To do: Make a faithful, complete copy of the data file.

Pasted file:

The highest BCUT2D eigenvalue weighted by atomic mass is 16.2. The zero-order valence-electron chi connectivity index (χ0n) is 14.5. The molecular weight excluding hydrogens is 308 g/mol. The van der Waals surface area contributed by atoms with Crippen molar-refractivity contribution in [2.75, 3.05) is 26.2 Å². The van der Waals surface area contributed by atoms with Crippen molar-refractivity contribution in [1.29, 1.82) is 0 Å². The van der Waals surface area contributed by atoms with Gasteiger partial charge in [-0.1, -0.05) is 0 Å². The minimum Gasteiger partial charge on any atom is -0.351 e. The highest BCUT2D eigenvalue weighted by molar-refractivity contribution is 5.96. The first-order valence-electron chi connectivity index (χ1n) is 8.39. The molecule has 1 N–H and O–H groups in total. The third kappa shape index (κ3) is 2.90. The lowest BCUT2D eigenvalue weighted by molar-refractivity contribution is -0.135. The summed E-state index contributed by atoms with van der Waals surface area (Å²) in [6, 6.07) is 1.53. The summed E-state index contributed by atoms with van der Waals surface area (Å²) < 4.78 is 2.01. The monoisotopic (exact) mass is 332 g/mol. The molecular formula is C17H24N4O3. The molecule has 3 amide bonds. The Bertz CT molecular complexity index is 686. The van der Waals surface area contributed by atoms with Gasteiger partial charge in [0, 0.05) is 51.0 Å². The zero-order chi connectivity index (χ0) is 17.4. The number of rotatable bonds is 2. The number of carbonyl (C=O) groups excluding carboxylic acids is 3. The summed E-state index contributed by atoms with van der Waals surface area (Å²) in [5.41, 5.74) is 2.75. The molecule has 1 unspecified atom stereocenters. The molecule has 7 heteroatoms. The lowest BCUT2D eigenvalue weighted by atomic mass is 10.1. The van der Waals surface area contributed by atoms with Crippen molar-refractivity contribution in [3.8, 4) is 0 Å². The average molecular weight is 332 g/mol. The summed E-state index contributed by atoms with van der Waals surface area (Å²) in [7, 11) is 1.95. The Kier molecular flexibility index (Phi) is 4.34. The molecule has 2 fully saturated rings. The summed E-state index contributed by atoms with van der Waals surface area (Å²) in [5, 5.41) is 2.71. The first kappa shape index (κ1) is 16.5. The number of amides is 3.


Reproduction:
The highest BCUT2D eigenvalue weighted by atomic mass is 16.2. The zero-order valence-electron chi connectivity index (χ0n) is 14.5. The molecular weight excluding hydrogens is 308 g/mol. The van der Waals surface area contributed by atoms with Crippen molar-refractivity contribution in [2.75, 3.05) is 26.2 Å². The van der Waals surface area contributed by atoms with Crippen molar-refractivity contribution in [1.29, 1.82) is 0 Å². The van der Waals surface area contributed by atoms with Gasteiger partial charge in [-0.1, -0.05) is 0 Å². The minimum Gasteiger partial charge on any atom is -0.351 e. The highest BCUT2D eigenvalue weighted by molar-refractivity contribution is 5.96. The first-order valence-electron chi connectivity index (χ1n) is 8.39. The molecule has 1 N–H and O–H groups in total. The third kappa shape index (κ3) is 2.90. The lowest BCUT2D eigenvalue weighted by molar-refractivity contribution is -0.135. The summed E-state index contributed by atoms with van der Waals surface area (Å²) in [6, 6.07) is 1.53. The summed E-state index contributed by atoms with van der Waals surface area (Å²) < 4.78 is 2.01. The monoisotopic (exact) mass is 332 g/mol. The molecular formula is C17H24N4O3. The molecule has 3 amide bonds. The Bertz CT molecular complexity index is 686. The van der Waals surface area contributed by atoms with Gasteiger partial charge in [0, 0.05) is 51.0 Å². The zero-order chi connectivity index (χ0) is 17.4. The number of rotatable bonds is 2. The number of carbonyl (C=O) groups excluding carboxylic acids is 3. The summed E-state index contributed by atoms with van der Waals surface area (Å²) in [5.41, 5.74) is 2.75. The molecule has 1 unspecified atom stereocenters. The molecule has 7 heteroatoms. The lowest BCUT2D eigenvalue weighted by atomic mass is 10.1. The van der Waals surface area contributed by atoms with Crippen molar-refractivity contribution in [3.8, 4) is 0 Å². The average molecular weight is 332 g/mol. The summed E-state index contributed by atoms with van der Waals surface area (Å²) in [7, 11) is 1.95. The Kier molecular flexibility index (Phi) is 4.34. The molecule has 2 fully saturated rings. The summed E-state index contributed by atoms with van der Waals surface area (Å²) in [5, 5.41) is 2.71. The first kappa shape index (κ1) is 16.5. The number of amides is 3.